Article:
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-   -   Good boom mic suggestions, but... (https://www.dvinfo.net/forum/all-things-audio/66453-good-boom-mic-suggestions-but.html)

Daniel Stone May 2nd, 2006 09:00 AM

Good boom mic suggestions, but...
 
I'm sending 5 camera crews out for a shoot and I need to buy 5 boom mics. My budget will allow for +/- $200 per mic.

I know it's not going to sound like a Spielberg film with a $200 boom, but anyone used a mic in this price range and been happy with the outcome?

I'm looking at these two:

http://www.bhphotovideo.com/bnh/cont...ughType=search

and

http://www.bhphotovideo.com/bnh/cont...ughType=search

Dan Keaton May 2nd, 2006 09:41 AM

Daniel,

We need to know if you will be shooting indoors or outside. This will make a difference in the proper selection of microphones.

Indoors, you would want a supercardioid or hypercardioid microphone.

Outdoors, a short or long shotgun is usually used.

Daniel Stone May 2nd, 2006 02:02 PM

Thanks, Dan! Good call. It'll be both. I was definitely looking at a shotgun.

I was comparing specs but I don't know what some of those mean. For example, output impedance -- is one value better than another?

Off-axis rejection is very important to me but I can't find any specs that measure just how much off-axis sound is rejected.

Dan Keaton May 2nd, 2006 02:19 PM

Off axis rejection is frequency dependent.

If the microphone manufacturer provides a "Polar Pattern", which is a microphone sensitivity chart from various directions. Ideally, this information is provided for different frequencies.

For your first microphone selection, the Azden SGM-1X, the manufacturer's website is:

http://www.azdencorp.com/shop/custom...&cat=22&page=1

Please note that Azden does not supply the "Polar Pattern" that you would need to answer your question. Other members may be able to help via their experience.

For your second selection, the Audio-Technica 835b, the manufacturer does supply a "Polor Pattern":

http://www.audio-technica.com/cms/wi...519/index.html

I hope other members will be able to give you more specific help based on their experiences with these microphones.

Have you considered renting the microphones? You may be able to afford much higher quality microphones, depending on the length of your shoot.

Do you already have boom poles? You will also need some wind protection.

Regretfully, all of this gets expensive.

Steve House May 2nd, 2006 03:37 PM

Quote:

Originally Posted by Daniel Stone
Thanks, Dan! Good call. It'll be both. I was definitely looking at a shotgun.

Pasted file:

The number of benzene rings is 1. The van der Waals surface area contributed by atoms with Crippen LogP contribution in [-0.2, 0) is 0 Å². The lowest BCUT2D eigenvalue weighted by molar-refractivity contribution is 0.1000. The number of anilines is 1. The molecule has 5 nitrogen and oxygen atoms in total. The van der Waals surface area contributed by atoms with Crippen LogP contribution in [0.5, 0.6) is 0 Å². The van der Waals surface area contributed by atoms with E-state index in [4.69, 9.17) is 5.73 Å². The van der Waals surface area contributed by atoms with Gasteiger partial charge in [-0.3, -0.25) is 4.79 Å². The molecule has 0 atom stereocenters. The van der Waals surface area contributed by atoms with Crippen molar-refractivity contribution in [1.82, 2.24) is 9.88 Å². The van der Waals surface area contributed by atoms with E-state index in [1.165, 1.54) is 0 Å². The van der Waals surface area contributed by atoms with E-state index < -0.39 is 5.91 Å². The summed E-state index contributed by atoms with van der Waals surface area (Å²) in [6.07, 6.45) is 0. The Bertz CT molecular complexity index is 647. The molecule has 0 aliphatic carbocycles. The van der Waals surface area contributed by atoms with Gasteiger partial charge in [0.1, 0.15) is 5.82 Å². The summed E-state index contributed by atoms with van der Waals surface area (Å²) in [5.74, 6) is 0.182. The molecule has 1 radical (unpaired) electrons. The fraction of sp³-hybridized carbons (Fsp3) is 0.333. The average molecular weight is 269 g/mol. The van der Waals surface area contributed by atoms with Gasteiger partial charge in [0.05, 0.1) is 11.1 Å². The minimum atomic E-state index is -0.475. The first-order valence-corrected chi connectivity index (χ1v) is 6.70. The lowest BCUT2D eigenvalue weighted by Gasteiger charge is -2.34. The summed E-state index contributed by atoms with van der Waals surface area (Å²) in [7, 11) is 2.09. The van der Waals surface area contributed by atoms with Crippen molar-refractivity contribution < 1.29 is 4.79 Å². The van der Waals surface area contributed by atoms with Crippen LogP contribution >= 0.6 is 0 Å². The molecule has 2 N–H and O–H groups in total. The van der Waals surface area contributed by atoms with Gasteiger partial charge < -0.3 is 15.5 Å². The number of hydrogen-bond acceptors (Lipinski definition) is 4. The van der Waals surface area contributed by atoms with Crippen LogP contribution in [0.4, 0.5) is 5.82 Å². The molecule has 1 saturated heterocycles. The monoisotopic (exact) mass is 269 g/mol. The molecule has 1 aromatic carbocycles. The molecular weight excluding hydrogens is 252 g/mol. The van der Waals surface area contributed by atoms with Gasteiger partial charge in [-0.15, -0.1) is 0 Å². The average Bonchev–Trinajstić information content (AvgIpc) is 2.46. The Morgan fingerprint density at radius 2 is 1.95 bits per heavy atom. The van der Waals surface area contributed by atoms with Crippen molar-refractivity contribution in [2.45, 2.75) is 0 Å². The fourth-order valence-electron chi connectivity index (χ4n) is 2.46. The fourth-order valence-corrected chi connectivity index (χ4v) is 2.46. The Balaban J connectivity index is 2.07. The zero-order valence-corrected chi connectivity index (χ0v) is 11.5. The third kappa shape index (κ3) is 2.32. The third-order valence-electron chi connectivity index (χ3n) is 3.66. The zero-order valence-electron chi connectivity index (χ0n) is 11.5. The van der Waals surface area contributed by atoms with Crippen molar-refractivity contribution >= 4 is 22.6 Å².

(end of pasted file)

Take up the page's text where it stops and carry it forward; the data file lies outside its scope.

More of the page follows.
I was comparing specs but I don't know what some of those mean. For example, output impedance -- is one value better than another?

Off-axis rejection is very important to me but I can't find any specs that measure just how much off-axis sound is rejected.

Expanding of Dan's post - I think you got what he was saying backwards. A hypercardioid will sound good both indoors and out while a shotgun is good for outdoors use but not so good for indoors. If you are going to get only one mic to use in both locations, IMHO that first mic should be a good hypercardioid. Outdoors the shotgun may isolate the subject from the environment a little better than the hyper but the hyper also does a good job of isolating the subject from surrounding noise, just not quite as much as the shotgun. Indoors OTOH the difference can be dramatic with the shotgun sounding very unnatural compared to the hyper.

Ralph Keyser May 2nd, 2006 05:08 PM

Speaking from experience, I'd strongly recommend renting. At the price you mentioned, there just isn't anything that's going to give very satisfactory results. You haven't mentioned what you are recording with or what you are doing about boom poles or mixers, etc., but even on basic DV cameras you will hear objectionable noise from mics in this price range. Plus, when you are done, you will discover that these mics do not hold their value and you will end up dumping them for nothing.

You also need to remember that, regardless of price, there is no magic microphone that will work well in absolutely any situation.

Are you hiring your crews? If you are hiring sound guys (even students) you might find that they can cut you a deal on equipment.


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